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relate the quantitative information of the chemical analysis with sensorial perceptions, resulting in a more objective approach (Peinado, Moreno, Bueno, Moreno, & Mauricio, 2004). An odour series, depending of their main odour descriptor, was assigned to each component. The following aromatic series were chosen as descriptors for meads: green (G), fruity (F), oral (FL), oxidation (DO), sweet (S), honey (H) and others (O). The sum of the OAVs obtained for each aroma descriptor was calculated. 2.6. Sensory evaluation The sensory evaluation of meads was performed by a panel of ten panellists, ages 3050 ages (four female and six male) with wine tasting experience, and trained in the evaluation of meads. Sensory analysis was performed in individual booths with controlled illumination located in the tasting room of the Andaluz Center of Wine Research (CAIV, Puerto Real, Cdiz). The meads were presented in standard tasting glasses 3591 (ISO 3591, 1997) and covered with watch glass to minimise the evaporation of volatile compounds. The tastings were conducted between 11:30 am and 14:00 pm and the meads were at a temperature of 1012 C. Each taster was given specic tasting notes to evaluate the visual (turbidity and colour), aroma (quality and intensity) and taste (quality and intensity) characters, as well as the general acceptability of the product. Each character was scored from 0 to 5 according to the increasing intensity. Some aspects of interest such as characteristic odour (honey, fruity, ower) and defects odour (rancid, oxidised, musty) were also considered. 2.7. Statistical analysis Means and standard deviations were calculated and signicant differences were evaluated using Students t-test. Statistical processing was carried out using the STATISTICA Release 7 (Statsoft, Inc.-USA) statistical package.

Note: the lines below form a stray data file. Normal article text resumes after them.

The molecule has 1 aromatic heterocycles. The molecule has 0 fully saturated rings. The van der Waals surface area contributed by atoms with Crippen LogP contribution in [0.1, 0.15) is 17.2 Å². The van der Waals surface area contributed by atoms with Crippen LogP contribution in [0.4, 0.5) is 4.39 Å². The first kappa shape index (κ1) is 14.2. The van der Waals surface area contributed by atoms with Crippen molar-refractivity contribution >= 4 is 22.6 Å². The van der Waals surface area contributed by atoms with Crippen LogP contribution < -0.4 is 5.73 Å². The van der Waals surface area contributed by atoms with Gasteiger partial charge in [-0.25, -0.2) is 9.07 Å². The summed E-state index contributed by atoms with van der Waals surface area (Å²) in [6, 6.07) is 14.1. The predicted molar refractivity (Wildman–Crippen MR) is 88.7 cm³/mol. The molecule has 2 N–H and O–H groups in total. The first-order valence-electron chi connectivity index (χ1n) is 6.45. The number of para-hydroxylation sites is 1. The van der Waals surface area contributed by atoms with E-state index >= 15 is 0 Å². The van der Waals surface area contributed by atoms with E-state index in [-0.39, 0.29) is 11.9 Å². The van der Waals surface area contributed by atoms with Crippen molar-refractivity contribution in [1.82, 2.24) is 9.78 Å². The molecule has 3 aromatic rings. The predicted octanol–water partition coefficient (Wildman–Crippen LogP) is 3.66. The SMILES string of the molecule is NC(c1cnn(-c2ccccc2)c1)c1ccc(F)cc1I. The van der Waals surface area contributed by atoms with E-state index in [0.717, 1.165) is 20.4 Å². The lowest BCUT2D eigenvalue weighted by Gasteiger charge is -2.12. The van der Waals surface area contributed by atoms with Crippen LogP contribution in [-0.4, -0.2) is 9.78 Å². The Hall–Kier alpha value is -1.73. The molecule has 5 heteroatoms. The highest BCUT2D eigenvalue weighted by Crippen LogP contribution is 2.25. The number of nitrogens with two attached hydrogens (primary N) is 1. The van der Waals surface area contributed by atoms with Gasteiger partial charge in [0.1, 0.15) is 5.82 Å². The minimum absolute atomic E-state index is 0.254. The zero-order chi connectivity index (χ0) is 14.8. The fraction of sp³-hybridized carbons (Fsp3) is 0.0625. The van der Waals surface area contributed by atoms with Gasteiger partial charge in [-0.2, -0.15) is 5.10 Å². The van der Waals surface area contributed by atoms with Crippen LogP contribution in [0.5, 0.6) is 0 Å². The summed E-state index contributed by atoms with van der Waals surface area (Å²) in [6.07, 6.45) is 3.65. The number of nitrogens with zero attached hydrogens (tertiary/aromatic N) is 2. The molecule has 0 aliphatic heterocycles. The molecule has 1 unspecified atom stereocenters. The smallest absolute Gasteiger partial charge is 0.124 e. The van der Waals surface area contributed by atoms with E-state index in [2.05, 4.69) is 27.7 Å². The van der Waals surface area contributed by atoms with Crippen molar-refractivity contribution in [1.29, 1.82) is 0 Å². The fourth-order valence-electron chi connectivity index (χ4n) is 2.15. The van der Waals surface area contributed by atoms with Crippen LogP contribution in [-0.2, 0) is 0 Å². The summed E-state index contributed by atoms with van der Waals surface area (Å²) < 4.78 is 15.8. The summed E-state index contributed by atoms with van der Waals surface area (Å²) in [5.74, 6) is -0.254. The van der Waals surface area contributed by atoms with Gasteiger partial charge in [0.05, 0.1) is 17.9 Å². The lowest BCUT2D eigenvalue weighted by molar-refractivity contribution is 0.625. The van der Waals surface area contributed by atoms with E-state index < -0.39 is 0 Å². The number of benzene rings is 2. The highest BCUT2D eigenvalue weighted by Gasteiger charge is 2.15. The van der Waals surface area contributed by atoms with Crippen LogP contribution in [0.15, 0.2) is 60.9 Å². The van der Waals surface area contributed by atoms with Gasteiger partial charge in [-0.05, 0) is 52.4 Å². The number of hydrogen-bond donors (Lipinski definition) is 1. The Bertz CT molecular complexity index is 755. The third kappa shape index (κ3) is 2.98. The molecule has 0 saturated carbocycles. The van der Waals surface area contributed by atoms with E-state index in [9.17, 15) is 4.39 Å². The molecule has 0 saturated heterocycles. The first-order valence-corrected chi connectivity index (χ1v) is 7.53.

3. Results and discussion 3.1. Effects of pollen addition on honey must composition The diluted honey had a density of 11.1 Be (188.7 g/l of sugars), a turbidity of 137 NTU, a pH of 4.42 and total acidity of 0.7 g tartaric acid/l. After pollen was added in different concentrations (050 g/l), the Baum degree, total acidity, pH, total polyphenol index (TPI, absorbance 280 nm), turbidity and yeast-assimilable nitrogen (YAN) of each sample were measured (Table 2). This table shows the change in the Baum degree with pollen addition (R2 equal to 0.9847), which corresponded to approximately 0.4 g of sugar per gram of pollen added. Therefore, pollen addition contributed to the increased probable alcohol content of the mead. Total acidity was also enhanced by pollen addition (R2 = 0.9909), with a 0.02 g increase in tartaric acid per gram of pollen. However, the pH values remained constant (mean pH 4.4) indicating that, given the low buffering capacity of the honey must, the increase in the total acidity after pollen addition was due to the weak acids. Adding pollen increased the total polyphenol index by approximately 0.130 absorbance units per gram of pollen, indicating that certain compounds of pollen (polyphenol substances, mainly avonoids) were solubilised in honey must. The honey must colour was also modied by the addition of pollen, as can be observed in the absorbance, at 420 nm, values (0.09 absorbance units per gram of pollen). This increase in absorbance values resulted in more yellow and brown honey musts. The turbidity and YAN levels also increased with the addition of pollen, and both measures correlated